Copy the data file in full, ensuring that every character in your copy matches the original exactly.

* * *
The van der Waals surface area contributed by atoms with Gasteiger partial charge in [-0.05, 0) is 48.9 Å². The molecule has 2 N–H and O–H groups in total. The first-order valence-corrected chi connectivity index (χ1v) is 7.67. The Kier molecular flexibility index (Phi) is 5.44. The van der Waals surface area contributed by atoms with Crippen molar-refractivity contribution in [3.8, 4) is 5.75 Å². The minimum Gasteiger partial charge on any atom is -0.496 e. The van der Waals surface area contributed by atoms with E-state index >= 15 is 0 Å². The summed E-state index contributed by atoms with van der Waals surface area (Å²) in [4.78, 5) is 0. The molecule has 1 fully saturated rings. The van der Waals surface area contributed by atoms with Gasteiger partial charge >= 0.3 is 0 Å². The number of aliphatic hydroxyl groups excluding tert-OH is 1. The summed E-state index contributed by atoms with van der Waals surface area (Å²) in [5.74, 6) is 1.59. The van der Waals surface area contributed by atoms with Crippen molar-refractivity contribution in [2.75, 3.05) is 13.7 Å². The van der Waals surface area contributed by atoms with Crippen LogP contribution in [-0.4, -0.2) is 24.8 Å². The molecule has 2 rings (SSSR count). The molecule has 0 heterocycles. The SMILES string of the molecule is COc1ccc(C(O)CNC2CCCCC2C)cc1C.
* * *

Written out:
The van der Waals surface area contributed by atoms with Gasteiger partial charge in [-0.05, 0) is 48.9 Å². The molecule has 2 N–H and O–H groups in total. The first-order valence-corrected chi connectivity index (χ1v) is 7.67. The Kier molecular flexibility index (Phi) is 5.44. The van der Waals surface area contributed by atoms with Crippen molar-refractivity contribution in [3.8, 4) is 5.75 Å². The minimum Gasteiger partial charge on any atom is -0.496 e. The van der Waals surface area contributed by atoms with E-state index >= 15 is 0 Å². The summed E-state index contributed by atoms with van der Waals surface area (Å²) in [4.78, 5) is 0. The molecule has 1 fully saturated rings. The van der Waals surface area contributed by atoms with Gasteiger partial charge >= 0.3 is 0 Å². The number of aliphatic hydroxyl groups excluding tert-OH is 1. The summed E-state index contributed by atoms with van der Waals surface area (Å²) in [5.74, 6) is 1.59. The van der Waals surface area contributed by atoms with Crippen molar-refractivity contribution in [2.75, 3.05) is 13.7 Å². The van der Waals surface area contributed by atoms with Crippen LogP contribution in [-0.4, -0.2) is 24.8 Å². The molecule has 2 rings (SSSR count). The molecule has 0 heterocycles. The SMILES string of the molecule is COc1ccc(C(O)CNC2CCCCC2C)cc1C.